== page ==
Here’s the Fourth Way in a sentence: there are things that can only be said perfectly and precisely of a being that all recognize as God. St. Thomas lists three or four: good, true, dignity and existing, but he gestures in the direction of many more.
Mistaken or imperfect notions are used analogously to the correct or perfect. Malaria said of “A disease caused by bad swamp air” and “fever caused by a pathogenic protozoa that invades red blood cells” is used like this, as is heat when said of (the supposed element) fire, phlogiston, and mean molecular motion or “dropped the Hiroshima bomb” when said of Truman and the Enola Gay.
Imperfect or imprecise notions need not be separable from some subject and can even belong to it essentially or necessarily. While we can have malaria without swamp air or swamp air without malaria, it does not follow that we can have fire without heat or a dropping of the Hiroshima bomb without the Enola Gay (or some plane like it). But we can still have to distinguish these sorts of essential or necessary things into a primary and secondary.
Though I’m speaking of analogous uses of terms and how things are known, they are shorthand to make a metaphysical point. True, the drift of the argument is this:
Mistaken and imprecise notions are said analogously to the true one.
All notions that are separable from some subject or secondary to it are imprecise.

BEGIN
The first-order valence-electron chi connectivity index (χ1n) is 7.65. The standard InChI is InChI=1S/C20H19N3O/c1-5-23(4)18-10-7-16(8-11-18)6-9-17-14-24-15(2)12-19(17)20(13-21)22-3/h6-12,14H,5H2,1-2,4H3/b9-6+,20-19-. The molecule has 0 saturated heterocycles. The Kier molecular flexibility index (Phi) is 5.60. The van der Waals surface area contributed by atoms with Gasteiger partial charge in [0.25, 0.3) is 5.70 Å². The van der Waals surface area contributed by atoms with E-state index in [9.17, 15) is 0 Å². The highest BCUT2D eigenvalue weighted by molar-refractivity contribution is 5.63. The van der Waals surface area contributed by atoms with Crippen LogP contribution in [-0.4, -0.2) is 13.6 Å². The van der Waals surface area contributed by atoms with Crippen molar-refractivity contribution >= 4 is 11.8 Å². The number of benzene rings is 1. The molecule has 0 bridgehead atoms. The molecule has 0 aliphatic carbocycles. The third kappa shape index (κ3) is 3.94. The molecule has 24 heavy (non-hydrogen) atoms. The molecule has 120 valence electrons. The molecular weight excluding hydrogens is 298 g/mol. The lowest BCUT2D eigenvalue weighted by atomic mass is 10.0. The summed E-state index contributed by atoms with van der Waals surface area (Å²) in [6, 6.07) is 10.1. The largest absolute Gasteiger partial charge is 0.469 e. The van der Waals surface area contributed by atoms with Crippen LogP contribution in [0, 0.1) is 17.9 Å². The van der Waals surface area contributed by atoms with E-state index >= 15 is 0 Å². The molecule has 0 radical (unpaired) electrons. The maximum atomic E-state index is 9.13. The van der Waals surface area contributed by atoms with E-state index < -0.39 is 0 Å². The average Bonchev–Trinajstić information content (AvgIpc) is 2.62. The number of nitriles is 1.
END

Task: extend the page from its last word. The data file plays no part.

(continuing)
But the point is not to talk about how something is known but about the reality that is being said of the thing, and when considered this way it is hard not to notice that existence is said separably of any natural substance. On a substance-ontology, where everything traces back to substance and neither the universe nor matter nor forms/laws in mathematical abstraction are substance, it’s clear that natural substances exist only derivatively from a supernatural deus. But the contemporary mind has a great deal of metaphysical confusion about things like universes, physical laws and conserved quantities which makes us less able to conclude to divinity. We recognize easily that natural substance depends on something everlasting, uniform, and even abstract-intelligible but we hesitate to call it “God”. We run the same argument on the idea of “dignity” and think it should conclude to us.